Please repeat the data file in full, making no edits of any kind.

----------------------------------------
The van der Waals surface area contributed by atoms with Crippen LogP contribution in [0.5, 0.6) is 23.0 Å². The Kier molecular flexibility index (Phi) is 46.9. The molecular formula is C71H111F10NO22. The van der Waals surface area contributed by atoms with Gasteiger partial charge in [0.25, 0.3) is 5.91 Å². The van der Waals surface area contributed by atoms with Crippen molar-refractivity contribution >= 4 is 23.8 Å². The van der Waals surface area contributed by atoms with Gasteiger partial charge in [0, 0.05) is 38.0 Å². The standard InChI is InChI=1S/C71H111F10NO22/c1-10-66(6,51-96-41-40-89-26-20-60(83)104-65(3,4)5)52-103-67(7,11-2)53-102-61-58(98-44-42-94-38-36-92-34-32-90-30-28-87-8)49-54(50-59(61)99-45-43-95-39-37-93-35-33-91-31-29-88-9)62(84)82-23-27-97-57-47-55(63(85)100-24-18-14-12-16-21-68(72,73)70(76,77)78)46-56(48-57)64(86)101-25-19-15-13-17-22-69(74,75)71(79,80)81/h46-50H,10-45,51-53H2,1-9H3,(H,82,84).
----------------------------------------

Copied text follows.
The van der Waals surface area contributed by atoms with Crippen LogP contribution in [0.5, 0.6) is 23.0 Å². The Kier molecular flexibility index (Phi) is 46.9. The molecular formula is C71H111F10NO22. The van der Waals surface area contributed by atoms with Gasteiger partial charge in [0.25, 0.3) is 5.91 Å². The van der Waals surface area contributed by atoms with Crippen molar-refractivity contribution >= 4 is 23.8 Å². The van der Waals surface area contributed by atoms with Gasteiger partial charge in [0, 0.05) is 38.0 Å². The standard InChI is InChI=1S/C71H111F10NO22/c1-10-66(6,51-96-41-40-89-26-20-60(83)104-65(3,4)5)52-103-67(7,11-2)53-102-61-58(98-44-42-94-38-36-92-34-32-90-30-28-87-8)49-54(50-59(61)99-45-43-95-39-37-93-35-33-91-31-29-88-9)62(84)82-23-27-97-57-47-55(63(85)100-24-18-14-12-16-21-68(72,73)70(76,77)78)46-56(48-57)64(86)101-25-19-15-13-17-22-69(74,75)71(79,80)81/h46-50H,10-45,51-53H2,1-9H3,(H,82,84).